EU Blue Card: Commission welcomes political agreement on new rules for highly skilled migrant workers

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This article is brought to you in association with the European Commission.


The Commission welcomes the agreement reached today by the European Parliament and the Council on new rules for the entry and residence of highly skilled workers from outside the EU under the revised Blue Card Directive. The new scheme will introduce efficient rules for attracting highly skilled workers to the EU, including more flexible admission conditions, enhanced rights and the possibility to move and work more easily between EU Member States. Agreement on the revised Blue Card is a key objective of the New Pact on Migration and Asylum.

Vice-President for Promoting our European Way of Life, Margaritis Schinas said: “Today’s agreement gives the EU a modern, targeted legal migration scheme that will allow us to respond to skills shortages and make it easier for highly skilled professionals to join our workforce. The EU Blue Card will help sustain economic growth, respond to labour market needs and increase productivity to allow the EU to emerge stronger from this pandemic. This agreement on a key migration file also shows that, by working together, the EU can equip itself with a future-proof migration system.”  

Commissioner for Home Affairs, Ylva Johansson said: “Migrant workers already make an important contribution to the EU’s economy. But our shrinking, aging society means we must continue to attract skills and talent from abroad. Today’s agreement is a key element of the New Pact on Migration and Asylum that will allow us to normalise our migration policy. New rules will make it easier to work and move within the EU and will recognise the potential of highly skilled workers from diverse backgrounds, including beneficiaries of international protection.”

Attracting new skills and talent

The EU is increasingly competing with other destinations in the global race for talent. While Member States are responsible for deciding on the number of persons they admit for labour purposes, an improved framework at EU level will put Member States and businesses in the best possible position to attract the talent they need. The new scheme will introduce the following changes:

  • Flexible requirements: To qualify for an EU Blue Card, the salary threshold will be reduced to between 1 and 1.6 times the average gross annual salary, making it more accessible to more people. The minimum duration for a contract of employment will also be reduced to 6 months.
  • Qualifications and skills equivalency: New rules will facilitate the recognition of professional skills for occupations in the information and communication technologies sector. Applicants with professional experience equivalent to a higher education qualification in some specific sectors will also be eligible to apply.
  • More flexibility to change position or employer: During the first 12 months, EU Blue Card holders need only complete a new labour market test if they wish to change position or employer. Only after this period, EU Blue Card holders may be subject to an obligation to notify a change in their situation to the relevant national authorities.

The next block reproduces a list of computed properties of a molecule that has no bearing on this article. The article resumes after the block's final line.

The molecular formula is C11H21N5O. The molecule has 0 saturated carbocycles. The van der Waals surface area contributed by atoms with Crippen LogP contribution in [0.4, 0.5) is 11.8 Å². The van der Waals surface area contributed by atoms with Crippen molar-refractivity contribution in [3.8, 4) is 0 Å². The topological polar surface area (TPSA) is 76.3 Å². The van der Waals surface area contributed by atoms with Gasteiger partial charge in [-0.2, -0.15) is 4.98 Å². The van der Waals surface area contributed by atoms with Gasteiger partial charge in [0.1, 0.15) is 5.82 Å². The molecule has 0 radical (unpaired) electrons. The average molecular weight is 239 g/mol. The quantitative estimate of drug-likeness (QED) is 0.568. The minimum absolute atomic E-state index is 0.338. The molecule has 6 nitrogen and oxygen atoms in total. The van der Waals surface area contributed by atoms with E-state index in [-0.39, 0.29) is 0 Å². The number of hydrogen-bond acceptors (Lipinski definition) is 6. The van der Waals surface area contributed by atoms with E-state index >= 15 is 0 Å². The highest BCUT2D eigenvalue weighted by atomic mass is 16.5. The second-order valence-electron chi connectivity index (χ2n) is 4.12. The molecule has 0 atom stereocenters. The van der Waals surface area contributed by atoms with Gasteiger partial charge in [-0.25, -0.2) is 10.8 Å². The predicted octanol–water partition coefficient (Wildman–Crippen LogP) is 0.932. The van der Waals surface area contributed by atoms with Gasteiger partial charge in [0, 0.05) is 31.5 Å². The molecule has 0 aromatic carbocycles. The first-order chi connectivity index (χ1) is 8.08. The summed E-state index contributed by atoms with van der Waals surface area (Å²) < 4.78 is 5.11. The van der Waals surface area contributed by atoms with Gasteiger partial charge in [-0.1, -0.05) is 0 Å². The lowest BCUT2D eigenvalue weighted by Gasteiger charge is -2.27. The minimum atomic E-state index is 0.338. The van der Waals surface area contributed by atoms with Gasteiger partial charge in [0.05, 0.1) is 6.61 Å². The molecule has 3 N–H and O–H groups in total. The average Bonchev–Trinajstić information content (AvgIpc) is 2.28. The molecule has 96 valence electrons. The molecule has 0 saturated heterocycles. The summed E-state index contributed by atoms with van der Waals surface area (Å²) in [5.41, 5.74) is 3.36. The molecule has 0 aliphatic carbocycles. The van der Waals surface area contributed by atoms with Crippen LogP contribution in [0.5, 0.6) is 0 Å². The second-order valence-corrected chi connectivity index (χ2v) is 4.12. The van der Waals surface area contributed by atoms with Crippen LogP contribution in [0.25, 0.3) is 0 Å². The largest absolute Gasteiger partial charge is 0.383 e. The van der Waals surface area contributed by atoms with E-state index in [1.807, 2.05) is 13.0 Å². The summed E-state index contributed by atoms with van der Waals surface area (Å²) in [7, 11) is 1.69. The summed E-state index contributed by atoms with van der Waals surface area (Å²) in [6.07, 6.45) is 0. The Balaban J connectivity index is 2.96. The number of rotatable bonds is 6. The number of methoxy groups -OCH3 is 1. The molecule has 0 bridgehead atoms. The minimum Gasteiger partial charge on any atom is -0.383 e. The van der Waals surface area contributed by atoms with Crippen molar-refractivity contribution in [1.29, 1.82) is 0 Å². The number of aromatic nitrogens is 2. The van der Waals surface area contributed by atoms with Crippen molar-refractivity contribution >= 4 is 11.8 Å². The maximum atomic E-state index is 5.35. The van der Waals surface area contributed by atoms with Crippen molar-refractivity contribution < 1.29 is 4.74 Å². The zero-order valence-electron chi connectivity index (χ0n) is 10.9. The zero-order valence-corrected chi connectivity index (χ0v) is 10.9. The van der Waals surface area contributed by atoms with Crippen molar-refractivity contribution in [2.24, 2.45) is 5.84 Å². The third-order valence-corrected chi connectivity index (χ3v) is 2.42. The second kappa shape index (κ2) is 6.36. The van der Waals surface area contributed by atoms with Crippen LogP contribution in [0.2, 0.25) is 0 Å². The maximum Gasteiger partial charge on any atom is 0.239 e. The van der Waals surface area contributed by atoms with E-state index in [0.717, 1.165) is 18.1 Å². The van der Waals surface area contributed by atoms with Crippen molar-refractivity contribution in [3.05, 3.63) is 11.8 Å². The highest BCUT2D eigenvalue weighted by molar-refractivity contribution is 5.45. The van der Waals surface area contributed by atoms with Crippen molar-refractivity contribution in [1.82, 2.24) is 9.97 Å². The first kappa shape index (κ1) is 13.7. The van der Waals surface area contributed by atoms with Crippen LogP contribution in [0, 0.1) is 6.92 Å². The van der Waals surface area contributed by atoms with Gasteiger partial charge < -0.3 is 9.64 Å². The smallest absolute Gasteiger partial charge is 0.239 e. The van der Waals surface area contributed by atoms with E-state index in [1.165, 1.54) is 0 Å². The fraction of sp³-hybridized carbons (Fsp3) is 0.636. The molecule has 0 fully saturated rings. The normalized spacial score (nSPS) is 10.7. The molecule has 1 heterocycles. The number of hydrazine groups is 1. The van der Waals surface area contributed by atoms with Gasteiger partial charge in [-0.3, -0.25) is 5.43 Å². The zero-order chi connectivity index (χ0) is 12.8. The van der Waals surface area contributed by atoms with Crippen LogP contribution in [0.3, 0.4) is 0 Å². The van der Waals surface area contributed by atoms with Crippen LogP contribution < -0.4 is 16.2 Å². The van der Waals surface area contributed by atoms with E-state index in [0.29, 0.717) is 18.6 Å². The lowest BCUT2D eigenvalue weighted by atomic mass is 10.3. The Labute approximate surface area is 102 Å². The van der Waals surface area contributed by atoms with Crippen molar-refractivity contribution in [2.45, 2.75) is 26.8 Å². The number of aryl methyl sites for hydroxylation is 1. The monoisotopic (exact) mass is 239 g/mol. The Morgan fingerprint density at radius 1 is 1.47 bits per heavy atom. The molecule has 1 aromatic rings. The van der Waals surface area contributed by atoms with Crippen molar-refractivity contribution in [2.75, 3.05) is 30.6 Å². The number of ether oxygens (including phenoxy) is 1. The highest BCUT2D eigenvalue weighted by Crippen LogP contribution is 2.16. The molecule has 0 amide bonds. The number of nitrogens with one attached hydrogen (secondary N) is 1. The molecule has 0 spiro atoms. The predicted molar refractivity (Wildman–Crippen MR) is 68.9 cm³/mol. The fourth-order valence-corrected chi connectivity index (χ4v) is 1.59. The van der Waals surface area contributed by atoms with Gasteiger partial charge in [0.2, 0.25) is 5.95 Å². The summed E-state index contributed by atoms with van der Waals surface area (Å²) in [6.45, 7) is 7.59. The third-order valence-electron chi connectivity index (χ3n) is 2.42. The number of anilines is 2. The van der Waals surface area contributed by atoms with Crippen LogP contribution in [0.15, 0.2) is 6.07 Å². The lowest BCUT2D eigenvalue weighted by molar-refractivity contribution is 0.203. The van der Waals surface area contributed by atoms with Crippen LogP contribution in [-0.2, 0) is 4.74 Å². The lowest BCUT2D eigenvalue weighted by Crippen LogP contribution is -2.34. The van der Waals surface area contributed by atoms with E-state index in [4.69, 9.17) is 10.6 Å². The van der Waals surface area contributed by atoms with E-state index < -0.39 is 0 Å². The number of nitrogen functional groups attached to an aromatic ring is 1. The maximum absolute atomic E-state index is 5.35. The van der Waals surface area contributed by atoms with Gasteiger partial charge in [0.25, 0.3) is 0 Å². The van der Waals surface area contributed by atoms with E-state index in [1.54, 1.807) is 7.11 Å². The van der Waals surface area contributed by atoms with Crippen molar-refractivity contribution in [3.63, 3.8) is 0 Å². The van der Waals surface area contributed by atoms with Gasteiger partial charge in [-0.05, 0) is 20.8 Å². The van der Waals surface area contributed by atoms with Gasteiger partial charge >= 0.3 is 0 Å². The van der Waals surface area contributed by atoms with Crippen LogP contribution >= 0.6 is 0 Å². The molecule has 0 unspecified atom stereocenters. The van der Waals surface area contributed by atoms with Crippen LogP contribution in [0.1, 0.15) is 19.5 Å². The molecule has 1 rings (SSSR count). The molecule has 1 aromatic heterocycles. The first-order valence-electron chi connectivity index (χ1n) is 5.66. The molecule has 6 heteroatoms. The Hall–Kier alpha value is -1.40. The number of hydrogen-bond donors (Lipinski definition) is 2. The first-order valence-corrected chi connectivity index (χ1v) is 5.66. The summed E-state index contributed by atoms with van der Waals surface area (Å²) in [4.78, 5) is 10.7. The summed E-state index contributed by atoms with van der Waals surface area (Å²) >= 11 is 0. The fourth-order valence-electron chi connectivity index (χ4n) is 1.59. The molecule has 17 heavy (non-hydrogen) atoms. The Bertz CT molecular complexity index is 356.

• Highly skilled beneficiaries of international protection will be eligible to apply for an EU Blue Card.
  • Family reunification: To attract and retain highly skilled workers from outside the EU, family members of EU Blue Card holders will be able to accompany them and access the EU labour market.
  • Intra-EU mobility: EU Blue Card holders, and their family members, will be able to move to a second Member State based on simplified mobility rules after 12 months of employment in the first Member State. Periods of time spent working in different Member States will also be taken into account, facilitating easier access to the EU long-term resident status.

Next steps

The European Parliament and the Council will still need to confirm formally today’s political agreement by adopting the EU Blue Card Directive. Once the Directive is formally adopted, Member States will have 2 years to transpose the rules into national law.

Background

In 2016, the European Commission proposed to reform the Blue Card Directive, after identifying a number of weaknesses in the initial scheme, adopted in 2009, including restrictive admission conditions and the existence of parallel rules that created additional burdens for employers and applicants.

The reformed rules are an important part of the EU’s overall migration policy, that aims to attract skills and talent and providing legal pathways to the EU, as highlighted in the New Pact on Migration and Asylum. The Commission will soon launch Talent Partnerships with non-EU partner countries to help match labour and skill needs in the EU and link skilled workers, employers, social partners, labour market institutions, and education and training through dedicated outreach and by building a network of involved enterprises, as well as financially support mobility schemes for work or training. Later in the year, the Commission will also propose a skills and talent package.

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